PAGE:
It’s that time again. Parents have been busy checking off the list of supplies their child will need to start school. We’ve seen multiple FB posts by parents stunned at what it will cost them to make sure their children have what they need and that’s before school fees.
But that’s really not the purpose of this post.
What we would like to point out and share is how this all comes back to what our government (Federal and State) are spending – or more accurately, not spending – on our children’s education. AND, our President is calling for cuts to federal education spending by $9.2 billion.
Parents aren’t the only ones feeling the pinch when it comes to additional spending for the start of school. Teachers feel it too. Yes, we’ve all heard about the Oklahoma teacher who resorted to panhandling on the side of the road to help her fund classroom supplies, but we have teachers right here in Jeffco who are asking for donations (DonorsChoose.org) to help them fund needed supplies/tools for their students.
One, a Kindergarten teacher at Arvada K-8 has resorted to asking for donations a few times over the past year to help her provide Wiggle While They Work seats, an easel, and a classroom rug for her 24 kindergarten students.
Another post was to help a 1st grade teacher:
“…my friend Shannon is an amazing 1st grade teacher for Jeffco Schools. She has worked so hard for this grant, and is just $175 away from her goal for flexible seating for her students in her classroom.”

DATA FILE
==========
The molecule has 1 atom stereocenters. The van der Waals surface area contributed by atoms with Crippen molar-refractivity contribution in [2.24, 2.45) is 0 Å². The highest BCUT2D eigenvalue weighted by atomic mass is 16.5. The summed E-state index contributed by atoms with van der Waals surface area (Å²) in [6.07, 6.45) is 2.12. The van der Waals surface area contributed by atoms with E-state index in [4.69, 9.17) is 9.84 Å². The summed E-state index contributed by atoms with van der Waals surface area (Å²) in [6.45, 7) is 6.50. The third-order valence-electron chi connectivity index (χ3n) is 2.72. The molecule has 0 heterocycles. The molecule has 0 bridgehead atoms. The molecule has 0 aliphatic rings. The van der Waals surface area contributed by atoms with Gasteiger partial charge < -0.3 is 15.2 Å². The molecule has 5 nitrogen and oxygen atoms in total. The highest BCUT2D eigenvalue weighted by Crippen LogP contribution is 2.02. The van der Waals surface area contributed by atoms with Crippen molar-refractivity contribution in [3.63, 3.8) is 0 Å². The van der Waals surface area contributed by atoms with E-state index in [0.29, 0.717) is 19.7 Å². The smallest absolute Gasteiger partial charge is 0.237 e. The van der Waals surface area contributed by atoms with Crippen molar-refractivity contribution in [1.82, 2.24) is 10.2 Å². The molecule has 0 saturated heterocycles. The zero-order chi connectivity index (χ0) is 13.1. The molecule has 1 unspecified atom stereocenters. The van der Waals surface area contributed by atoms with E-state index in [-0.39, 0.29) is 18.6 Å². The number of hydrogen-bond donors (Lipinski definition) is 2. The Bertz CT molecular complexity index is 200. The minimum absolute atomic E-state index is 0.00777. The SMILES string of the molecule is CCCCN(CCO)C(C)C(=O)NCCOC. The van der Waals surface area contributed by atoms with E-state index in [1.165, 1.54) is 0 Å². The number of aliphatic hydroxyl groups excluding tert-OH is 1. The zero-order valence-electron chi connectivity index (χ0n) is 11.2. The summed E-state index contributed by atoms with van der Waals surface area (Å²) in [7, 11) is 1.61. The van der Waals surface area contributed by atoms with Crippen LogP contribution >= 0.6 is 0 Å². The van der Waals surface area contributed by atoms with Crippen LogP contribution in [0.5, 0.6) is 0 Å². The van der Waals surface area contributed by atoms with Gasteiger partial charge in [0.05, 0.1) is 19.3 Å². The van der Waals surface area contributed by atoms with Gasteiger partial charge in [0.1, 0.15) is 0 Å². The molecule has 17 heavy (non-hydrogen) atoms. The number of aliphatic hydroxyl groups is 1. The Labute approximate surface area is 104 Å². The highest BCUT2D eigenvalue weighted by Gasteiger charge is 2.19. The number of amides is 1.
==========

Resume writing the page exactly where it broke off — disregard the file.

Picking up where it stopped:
And our state education leaders are wondering why we have a teacher shortage.
We came across this recent article by our friend, Jeff Bryant. http://progressive.org/public-school-shakedown/is-back-to-school-season-more-expensive-yes-and-heres-why/
Jeff takes a look nationally and poses the question:
“Who benefits when we cut school funding?
Slashing education budgets at the federal, state, or local level doesn’t save money; it just shifts costs somewhere else.”
Essentially, all our education woes are interconnected: severe teacher shortage, the expense of school supplies at the start of the year, in some cases loss of programs, and some districts even lose a school day.
It’s all about how we fund our public schools – or, most recently, don’t fund our public schools.
In Colorado, we haven’t been able to brag about adding to what we fund public education for many years– in some cases, our legislators have made a big deal about not cutting as much as they originally thought, or slicing the pie differently (they do a lot of that lately); but the size of the pie hasn’t grown since the Negative Factor – now more appropriately referred to as the B.S. Factor (the B.S. actually stands for Budget Stabilization, but you can attach your own meaning to it and we won’t argue).
Here are some good things we can all do with little effort NOW:
Sign this petition posted on Great Education Colorado’s website:
Directed to Colorado’s congressional delegation – Oppose cuts in education funding and keep public dollars in public schools
Sign up for The Colorado Education Network – bringing together people and organizations who support public education and are committed to finding common ground in ensuring it is available to all. http://coloradoeducationnetwork.org
Most importantly, please remember, we all have the greatest impact and the most influence at a local level. Pay attention to our Jeffco Board of Ed races and get involved.